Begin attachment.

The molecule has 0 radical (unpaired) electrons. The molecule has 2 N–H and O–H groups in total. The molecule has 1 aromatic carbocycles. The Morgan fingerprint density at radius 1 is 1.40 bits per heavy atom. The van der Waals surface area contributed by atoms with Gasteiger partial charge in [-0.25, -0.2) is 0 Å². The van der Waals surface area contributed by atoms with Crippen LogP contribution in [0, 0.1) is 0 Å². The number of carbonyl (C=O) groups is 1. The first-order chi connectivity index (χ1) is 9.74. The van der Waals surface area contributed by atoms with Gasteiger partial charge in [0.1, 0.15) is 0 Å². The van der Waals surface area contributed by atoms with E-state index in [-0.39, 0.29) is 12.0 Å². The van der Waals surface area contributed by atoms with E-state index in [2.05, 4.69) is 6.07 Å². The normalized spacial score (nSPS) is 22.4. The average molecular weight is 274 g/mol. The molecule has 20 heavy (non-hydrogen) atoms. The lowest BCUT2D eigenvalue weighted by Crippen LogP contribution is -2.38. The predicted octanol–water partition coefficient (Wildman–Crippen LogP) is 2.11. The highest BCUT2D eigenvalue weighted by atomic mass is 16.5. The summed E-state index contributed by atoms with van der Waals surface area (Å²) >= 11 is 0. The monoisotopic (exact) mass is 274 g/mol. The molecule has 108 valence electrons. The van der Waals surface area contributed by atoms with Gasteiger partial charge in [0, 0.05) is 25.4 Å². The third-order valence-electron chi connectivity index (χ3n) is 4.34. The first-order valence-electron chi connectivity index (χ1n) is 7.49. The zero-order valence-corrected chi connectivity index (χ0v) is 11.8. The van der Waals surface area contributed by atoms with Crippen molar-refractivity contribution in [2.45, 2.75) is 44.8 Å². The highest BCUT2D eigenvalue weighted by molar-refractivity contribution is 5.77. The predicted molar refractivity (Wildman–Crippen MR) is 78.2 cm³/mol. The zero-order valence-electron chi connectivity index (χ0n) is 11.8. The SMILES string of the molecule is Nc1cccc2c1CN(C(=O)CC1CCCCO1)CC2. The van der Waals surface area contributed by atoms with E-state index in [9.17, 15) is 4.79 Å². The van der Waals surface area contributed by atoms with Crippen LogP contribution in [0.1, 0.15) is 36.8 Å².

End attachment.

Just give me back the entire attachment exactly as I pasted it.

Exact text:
The molecule has 0 radical (unpaired) electrons. The molecule has 2 N–H and O–H groups in total. The molecule has 1 aromatic carbocycles. The Morgan fingerprint density at radius 1 is 1.40 bits per heavy atom. The van der Waals surface area contributed by atoms with Gasteiger partial charge in [-0.25, -0.2) is 0 Å². The van der Waals surface area contributed by atoms with Crippen LogP contribution in [0, 0.1) is 0 Å². The number of carbonyl (C=O) groups is 1. The first-order chi connectivity index (χ1) is 9.74. The van der Waals surface area contributed by atoms with Gasteiger partial charge in [0.1, 0.15) is 0 Å². The van der Waals surface area contributed by atoms with E-state index in [-0.39, 0.29) is 12.0 Å². The van der Waals surface area contributed by atoms with E-state index in [2.05, 4.69) is 6.07 Å². The normalized spacial score (nSPS) is 22.4. The average molecular weight is 274 g/mol. The molecule has 20 heavy (non-hydrogen) atoms. The lowest BCUT2D eigenvalue weighted by Crippen LogP contribution is -2.38. The predicted octanol–water partition coefficient (Wildman–Crippen LogP) is 2.11. The highest BCUT2D eigenvalue weighted by atomic mass is 16.5. The summed E-state index contributed by atoms with van der Waals surface area (Å²) >= 11 is 0. The monoisotopic (exact) mass is 274 g/mol. The molecule has 108 valence electrons. The van der Waals surface area contributed by atoms with Gasteiger partial charge in [0, 0.05) is 25.4 Å². The third-order valence-electron chi connectivity index (χ3n) is 4.34. The first-order valence-electron chi connectivity index (χ1n) is 7.49. The zero-order valence-corrected chi connectivity index (χ0v) is 11.8. The van der Waals surface area contributed by atoms with Crippen molar-refractivity contribution in [2.45, 2.75) is 44.8 Å². The highest BCUT2D eigenvalue weighted by molar-refractivity contribution is 5.77. The predicted molar refractivity (Wildman–Crippen MR) is 78.2 cm³/mol. The zero-order valence-electron chi connectivity index (χ0n) is 11.8. The SMILES string of the molecule is Nc1cccc2c1CN(C(=O)CC1CCCCO1)CC2. The van der Waals surface area contributed by atoms with E-state index in [9.17, 15) is 4.79 Å². The van der Waals surface area contributed by atoms with Crippen LogP contribution in [0.1, 0.15) is 36.8 Å².